In the last 12 months we’ve reported on five key changes to employment contracts, and we’ve also pepped up our policies to ensure they’re relevant and robust.
Piecemeal changes are seldom a good idea, so we’ve highlighted the changes and tweaks we’ve made to our employment contracts and employee guides below, and recommend you do the same.
PILON clause – all PILONs (payments in lieu of notice) are now taxable. Including them in the contract gives additional flexibility on exit – there’s no longer a good reason to exclude them.
Data protection consents – the law’s changed and so have our contracts. They now contain consent to process sensitive personal data, handle references, send information outside of Europe and a commitment to abide by the data protection policy.
Holidays – it’s no longer ‘use it or lose it’. Your contracts need to require individuals to use their entitlement throughout the year and ensure there’s a contractual requirement to do so.
Fit for Work service – no longer exists. Any reference to the service needs removing.
Pensions – don’t forget the new contribution levels for auto-enrolment from April this year.
Data protection – the law’s changed so our employee guide reflects reality. It now covers obtaining express written consent to provide references and sharing personal data.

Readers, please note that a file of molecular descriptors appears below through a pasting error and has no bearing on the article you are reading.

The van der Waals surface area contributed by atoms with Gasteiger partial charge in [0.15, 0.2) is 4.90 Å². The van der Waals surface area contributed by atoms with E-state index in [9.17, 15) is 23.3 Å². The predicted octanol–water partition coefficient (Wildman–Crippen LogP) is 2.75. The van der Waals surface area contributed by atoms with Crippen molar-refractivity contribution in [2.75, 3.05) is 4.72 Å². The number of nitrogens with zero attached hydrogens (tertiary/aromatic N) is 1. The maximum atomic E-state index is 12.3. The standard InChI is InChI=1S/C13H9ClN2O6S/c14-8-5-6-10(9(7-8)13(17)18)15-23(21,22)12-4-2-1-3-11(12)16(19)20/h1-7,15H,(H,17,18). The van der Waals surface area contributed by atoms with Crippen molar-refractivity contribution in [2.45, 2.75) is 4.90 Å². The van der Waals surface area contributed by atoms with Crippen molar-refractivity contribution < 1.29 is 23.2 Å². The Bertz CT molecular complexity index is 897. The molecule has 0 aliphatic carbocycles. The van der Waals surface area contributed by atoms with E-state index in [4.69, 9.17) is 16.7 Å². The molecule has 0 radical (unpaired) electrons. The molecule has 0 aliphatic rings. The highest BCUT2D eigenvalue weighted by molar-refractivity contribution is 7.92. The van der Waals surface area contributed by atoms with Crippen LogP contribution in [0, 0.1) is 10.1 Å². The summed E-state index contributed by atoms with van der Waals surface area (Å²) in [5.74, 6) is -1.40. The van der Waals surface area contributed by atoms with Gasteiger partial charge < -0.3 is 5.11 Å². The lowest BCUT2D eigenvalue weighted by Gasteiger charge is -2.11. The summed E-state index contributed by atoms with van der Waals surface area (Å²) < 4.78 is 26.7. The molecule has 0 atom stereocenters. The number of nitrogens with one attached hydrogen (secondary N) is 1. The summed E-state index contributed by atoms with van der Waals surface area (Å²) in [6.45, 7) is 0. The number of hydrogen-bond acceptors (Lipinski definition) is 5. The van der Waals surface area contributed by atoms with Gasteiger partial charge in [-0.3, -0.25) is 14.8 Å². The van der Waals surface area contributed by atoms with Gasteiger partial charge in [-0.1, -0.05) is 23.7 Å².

References – another GDPR revision, this policy sets out that consent will be required if references are to be provided (if you use our employment contracts you’ll be on the right track).
Be happy and healthy – updated to reflect recent case law, it requires employees take at least 20 days’ holiday a year and acts as your reminder to tell them if they’re not doing so.
Working outside of employment – the new trend of ‘side hustling’ looks here to stay. This policy protects your business whilst embracing an evolving workforce’s activities outside of work.
Out and about – replaces our ‘actions when off site or outside work policy’. Additions strengthen protection against findings of vicarious liability where you could find yourself liable for employees’ acts.
Click here if you’d like our support in making any of the suggested changes above.